osha concept, Occupational, Safety Health , Administration, illustration.
(Credit: art is me / Getty Images)

New enforcement guidelines from the Occupational Safety and Health Administration indicate the federal agency’s “increased aggressiveness” against long-term care and other work sites where employee safety, health or well-being could be jeopardized, according to one attorney. Fortunately, he says, employers can take steps now to minimize their risks.

The new guidance becomes effective 60 days from the date of issuance, Jan. 26.

OSHA regional administrators and area office directors now have the authority to cite certain types of violations as “instance-by-instance citations” in cases where the agency identifies “high-gravity” violations of OSHA standards related to respiratory protection (for instance, during infectious outbreaks), falls, lockout/tagout, machine guarding, permit-required confined space, trenching and for cases with other-than-serious violations specific to recordkeeping. In a second action, OSHA reminded regional administrators and area directors of their authority not to group violations, and instead cite them separately to more effectively encourage employers to comply with the intent of the OSH Act.

“Smart, impactful enforcement means using all the tools available to us when an employer ‘doesn’t get it’ and will respond to only additional deterrence in the form of increased citations and penalties,” Assistant Secretary for Occupational Safety and Health Doug Parker said in a press release announcing the new guidance. “This is intended to be a targeted strategy for those employers who repeatedly choose to put profits before their employees’ safety, health and well-being. Employers who callously view injured or sickened workers simply as a cost of doing business will face more serious consequences.”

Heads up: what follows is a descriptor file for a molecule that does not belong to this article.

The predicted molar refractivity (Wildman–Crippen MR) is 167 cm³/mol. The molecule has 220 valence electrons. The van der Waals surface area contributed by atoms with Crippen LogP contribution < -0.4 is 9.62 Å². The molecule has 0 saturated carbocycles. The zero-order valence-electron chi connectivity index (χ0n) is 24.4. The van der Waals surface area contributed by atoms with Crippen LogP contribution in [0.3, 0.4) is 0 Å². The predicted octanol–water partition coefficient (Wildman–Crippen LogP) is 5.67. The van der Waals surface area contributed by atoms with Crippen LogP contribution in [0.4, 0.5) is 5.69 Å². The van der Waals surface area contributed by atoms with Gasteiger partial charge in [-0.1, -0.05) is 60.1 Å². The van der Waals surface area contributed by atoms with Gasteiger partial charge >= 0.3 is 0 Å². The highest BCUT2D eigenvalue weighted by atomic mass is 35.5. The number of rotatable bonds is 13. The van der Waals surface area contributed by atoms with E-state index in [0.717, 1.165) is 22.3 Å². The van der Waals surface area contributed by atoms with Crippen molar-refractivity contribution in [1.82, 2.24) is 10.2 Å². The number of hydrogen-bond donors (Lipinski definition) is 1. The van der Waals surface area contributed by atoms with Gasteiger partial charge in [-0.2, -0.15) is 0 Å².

A decision to use instance-by-instance citations, according to OSHA, typically should consider one or more of these factors:

  • The employer has received a willful, repeat or failure to abate violation within the past five years. 
  • The employer has failed to report a fatality, inpatient hospitalization, amputation or loss of an eye pursuant.
  • The proposed citations are related to a fatality/catastrophe.
  • The proposed recordkeeping citations are related to injury or illness(es) that occurred as a result of a serious hazard.

“OSHA’s new enforcement guidance makes it clear that OSHA is increasing its focus on high-risk industries and employers who repeatedly violate safety regulations,” attorney Phillip C. Bauknight, a partner at Fisher Phillips, told the McKnight’s Business Daily. “Although OSHA has made it clear that it has the authority to utilize increased aggressiveness — and we expect they will do so — there are various steps employers can take to improve your workplace safety practices in 2023 and going forward.”

Senior living community and nursing home operators, as well as other employers, Bauknight said, can take these steps right away:

  • Assess your company’s vulnerability. An ounce of cure is worth a pound of prevention.
  • Review your company’s OSHA-related record-keeping. One of the most-cited safety issues is poor record-keeping. Ensuring that this process is in order can save employers many headaches.
  • Keep proper documentation of all training, violations and safety-related disciplinary action. When trying to defend yourself against a citation, a good rule of thumb is that if it’s not documented, then it didn’t happen.

The announcement of the new guidance follows the changes OSHA made Jan. 17 to civil penalty amounts based on cost-of-living adjustments for 2023. The agency’s maximum penalties for “serious and other-than-serious violations” increased from $14,502 to $15,625 per violation. The maximum penalty for “willful or repeated violations” increased from $145,027 to $156,259 per violation.